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300 Years of Growth

Carl Linnaeus (1707-1778)

Born in 1707 in Råshult, Sweden, Carl Linnaeus was a botanist, physician and zoologist. He is known as the father of modern taxonomy, and is also considered one of the fathers of modern ecology. At the age of five Carl had his own garden, which he later said, "inflamed my soul with an unquenchable love of plants." His scientific studies of plants began when he was in medical school. All medical students of that time studied the medicinal and dietary uses of plants, but Carl Linnaeus felt the classification system used at the time was inadequate and difficult to use.

System a Nature

Linnaeus became Professor of Botany at Uppsala University in 1741. He taught botany, zoology and other subjects, and he was very popular with his students. In the 1740s, he went on several journeys through Sweden to find and classify plants and animals. In the 1750s and 1760s, he continued to collect and classify animals, plants, and minerals. He was appointed chief royal physician in 1747 and was knighted in 1758, when he took the name Carl von Linné. At the time of his death, he was one of the most renowned scientists in Europe, and has been called the Prince of Botanists. Linnaeus created a formal classification system for all living things, using genus and species to create binomial names. When he presented this classification system to his contemporaries, he received input from various botanists, who, like himself, believed it was important to construct a comprehensive structure for recording plant type and use. Linnaeus's classification system grew and grew, and soon his contemporaries were sending him specimens for him to name, record and classify. He spent his life searching for new plant species, documenting specimens and experimenting with crop production.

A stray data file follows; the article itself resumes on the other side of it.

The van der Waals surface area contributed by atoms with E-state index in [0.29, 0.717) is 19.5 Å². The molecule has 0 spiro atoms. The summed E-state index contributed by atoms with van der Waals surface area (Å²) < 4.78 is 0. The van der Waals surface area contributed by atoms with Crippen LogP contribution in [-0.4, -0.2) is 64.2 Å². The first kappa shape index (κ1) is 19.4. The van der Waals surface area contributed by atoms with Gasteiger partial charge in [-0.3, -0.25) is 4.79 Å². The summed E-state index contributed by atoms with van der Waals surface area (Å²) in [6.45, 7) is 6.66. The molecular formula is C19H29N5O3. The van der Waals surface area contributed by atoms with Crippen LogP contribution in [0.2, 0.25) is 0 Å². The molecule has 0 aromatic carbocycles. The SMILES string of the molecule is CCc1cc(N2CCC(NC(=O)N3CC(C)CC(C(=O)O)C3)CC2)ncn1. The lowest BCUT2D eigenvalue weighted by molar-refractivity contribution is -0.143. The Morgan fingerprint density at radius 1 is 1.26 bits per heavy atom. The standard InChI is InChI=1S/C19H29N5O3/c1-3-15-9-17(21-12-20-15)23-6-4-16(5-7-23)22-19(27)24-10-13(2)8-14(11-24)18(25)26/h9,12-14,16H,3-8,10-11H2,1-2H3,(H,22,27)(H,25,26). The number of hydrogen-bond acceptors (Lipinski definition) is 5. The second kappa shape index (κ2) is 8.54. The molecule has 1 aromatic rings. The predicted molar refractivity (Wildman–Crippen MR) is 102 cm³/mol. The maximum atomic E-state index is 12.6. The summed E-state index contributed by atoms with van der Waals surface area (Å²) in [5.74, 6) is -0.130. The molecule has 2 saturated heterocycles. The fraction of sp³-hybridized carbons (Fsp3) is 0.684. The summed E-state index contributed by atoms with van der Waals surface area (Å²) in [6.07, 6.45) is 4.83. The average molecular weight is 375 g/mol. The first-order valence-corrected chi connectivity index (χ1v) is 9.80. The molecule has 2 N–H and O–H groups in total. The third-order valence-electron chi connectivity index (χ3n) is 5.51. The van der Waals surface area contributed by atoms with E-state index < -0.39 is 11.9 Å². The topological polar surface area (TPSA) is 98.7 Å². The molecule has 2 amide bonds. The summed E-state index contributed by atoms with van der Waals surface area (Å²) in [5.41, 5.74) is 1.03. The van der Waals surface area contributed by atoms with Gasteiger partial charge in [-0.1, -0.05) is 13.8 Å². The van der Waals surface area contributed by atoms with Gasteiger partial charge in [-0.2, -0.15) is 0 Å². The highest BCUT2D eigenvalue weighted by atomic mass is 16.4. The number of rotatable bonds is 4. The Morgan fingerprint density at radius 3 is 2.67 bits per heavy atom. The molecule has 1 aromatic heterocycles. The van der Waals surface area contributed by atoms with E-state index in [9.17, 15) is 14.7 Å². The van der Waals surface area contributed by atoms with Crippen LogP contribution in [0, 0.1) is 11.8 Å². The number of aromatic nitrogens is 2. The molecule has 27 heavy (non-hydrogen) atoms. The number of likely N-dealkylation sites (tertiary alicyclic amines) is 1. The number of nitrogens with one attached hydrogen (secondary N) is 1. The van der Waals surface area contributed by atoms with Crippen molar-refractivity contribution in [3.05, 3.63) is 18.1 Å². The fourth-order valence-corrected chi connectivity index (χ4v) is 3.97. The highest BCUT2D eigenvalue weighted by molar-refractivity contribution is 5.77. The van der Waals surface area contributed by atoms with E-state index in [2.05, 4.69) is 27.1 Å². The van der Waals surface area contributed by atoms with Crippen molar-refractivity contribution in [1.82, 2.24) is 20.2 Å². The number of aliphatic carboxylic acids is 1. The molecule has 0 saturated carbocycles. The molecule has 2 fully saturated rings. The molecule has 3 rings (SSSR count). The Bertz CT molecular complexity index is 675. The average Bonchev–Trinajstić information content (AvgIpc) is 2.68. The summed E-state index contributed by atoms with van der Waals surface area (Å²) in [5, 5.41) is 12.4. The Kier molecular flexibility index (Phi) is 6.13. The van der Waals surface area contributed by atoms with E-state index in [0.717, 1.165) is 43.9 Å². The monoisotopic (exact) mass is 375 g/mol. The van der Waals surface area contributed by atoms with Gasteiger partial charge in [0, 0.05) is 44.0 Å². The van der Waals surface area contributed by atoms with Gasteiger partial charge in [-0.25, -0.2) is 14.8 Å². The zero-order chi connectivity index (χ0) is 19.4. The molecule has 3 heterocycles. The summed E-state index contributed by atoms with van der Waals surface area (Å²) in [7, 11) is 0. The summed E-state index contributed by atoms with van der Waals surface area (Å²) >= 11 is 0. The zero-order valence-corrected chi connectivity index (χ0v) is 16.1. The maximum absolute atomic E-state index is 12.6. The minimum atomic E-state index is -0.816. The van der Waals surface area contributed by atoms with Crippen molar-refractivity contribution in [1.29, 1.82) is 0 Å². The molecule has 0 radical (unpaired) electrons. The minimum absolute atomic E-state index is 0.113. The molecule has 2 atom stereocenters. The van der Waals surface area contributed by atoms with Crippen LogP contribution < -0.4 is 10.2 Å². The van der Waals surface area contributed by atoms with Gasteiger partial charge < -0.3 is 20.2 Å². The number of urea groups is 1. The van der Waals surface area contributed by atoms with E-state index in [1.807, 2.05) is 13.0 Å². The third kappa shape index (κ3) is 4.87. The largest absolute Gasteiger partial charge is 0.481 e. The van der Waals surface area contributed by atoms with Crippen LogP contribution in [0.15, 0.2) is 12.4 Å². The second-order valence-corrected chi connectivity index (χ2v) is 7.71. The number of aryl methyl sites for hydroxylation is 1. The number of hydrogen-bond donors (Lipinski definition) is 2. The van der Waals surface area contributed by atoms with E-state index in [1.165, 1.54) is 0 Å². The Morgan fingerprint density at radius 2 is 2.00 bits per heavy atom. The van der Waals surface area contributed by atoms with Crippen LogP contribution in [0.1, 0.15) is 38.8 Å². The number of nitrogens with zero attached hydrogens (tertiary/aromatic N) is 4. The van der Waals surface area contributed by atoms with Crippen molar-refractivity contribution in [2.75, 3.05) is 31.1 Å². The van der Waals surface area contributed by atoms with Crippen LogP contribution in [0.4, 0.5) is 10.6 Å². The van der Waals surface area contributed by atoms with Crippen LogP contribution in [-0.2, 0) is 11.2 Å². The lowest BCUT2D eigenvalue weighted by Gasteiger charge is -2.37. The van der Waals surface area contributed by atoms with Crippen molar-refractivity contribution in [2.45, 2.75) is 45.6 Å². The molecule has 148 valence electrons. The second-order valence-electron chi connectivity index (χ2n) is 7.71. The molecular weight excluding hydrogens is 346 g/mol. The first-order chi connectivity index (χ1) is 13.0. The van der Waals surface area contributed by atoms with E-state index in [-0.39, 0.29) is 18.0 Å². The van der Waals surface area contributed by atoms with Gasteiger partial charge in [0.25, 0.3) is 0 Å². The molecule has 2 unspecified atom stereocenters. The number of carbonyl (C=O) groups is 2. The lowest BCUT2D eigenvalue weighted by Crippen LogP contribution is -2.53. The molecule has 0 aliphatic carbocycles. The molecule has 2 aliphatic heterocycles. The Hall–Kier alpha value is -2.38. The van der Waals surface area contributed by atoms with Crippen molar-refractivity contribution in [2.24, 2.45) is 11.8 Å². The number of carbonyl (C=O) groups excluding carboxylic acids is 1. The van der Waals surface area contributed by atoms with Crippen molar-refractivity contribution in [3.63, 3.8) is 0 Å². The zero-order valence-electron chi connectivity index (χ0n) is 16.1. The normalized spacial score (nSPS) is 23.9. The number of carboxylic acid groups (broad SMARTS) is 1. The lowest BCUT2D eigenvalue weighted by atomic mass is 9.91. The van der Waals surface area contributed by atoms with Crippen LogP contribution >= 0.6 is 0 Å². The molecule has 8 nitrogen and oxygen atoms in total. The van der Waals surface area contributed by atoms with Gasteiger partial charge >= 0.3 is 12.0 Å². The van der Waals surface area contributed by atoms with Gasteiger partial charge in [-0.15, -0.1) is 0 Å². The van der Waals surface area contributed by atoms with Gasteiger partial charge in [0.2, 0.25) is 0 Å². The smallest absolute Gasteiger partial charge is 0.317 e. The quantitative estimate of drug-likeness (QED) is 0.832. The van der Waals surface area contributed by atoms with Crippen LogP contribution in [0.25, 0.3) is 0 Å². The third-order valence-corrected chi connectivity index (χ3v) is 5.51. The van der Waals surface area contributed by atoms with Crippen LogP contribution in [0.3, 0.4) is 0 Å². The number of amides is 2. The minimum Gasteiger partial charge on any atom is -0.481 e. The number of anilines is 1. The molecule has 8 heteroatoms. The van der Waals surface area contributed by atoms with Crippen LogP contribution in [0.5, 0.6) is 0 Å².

The first edition of Systema Naturae was printed in the Netherlands in 1735. It was a mere twelve-page work. By the time it reached its 10th edition (1758), it classified 4,400 species of animals and 7,700 species of plants. He published Philosophia Botanica in 1751. The book contained a complete overview of the taxonomic system Linnaeus had been using in his earlier works. It also contained information on how to keep a travel journal and how to maintain a botanical garden. - cite_note-Blunt221-87 In 1753 Linnaeus published Species Plantarum, the work which—together with his earlier Systema Naturae—is internationally accepted as the beginning of modern botanical nomenclature. The book contained 1,200 pages and was published in two volumes; it described over 7,300 species.

mushrooms protrait

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Last updated 24 February 2011 by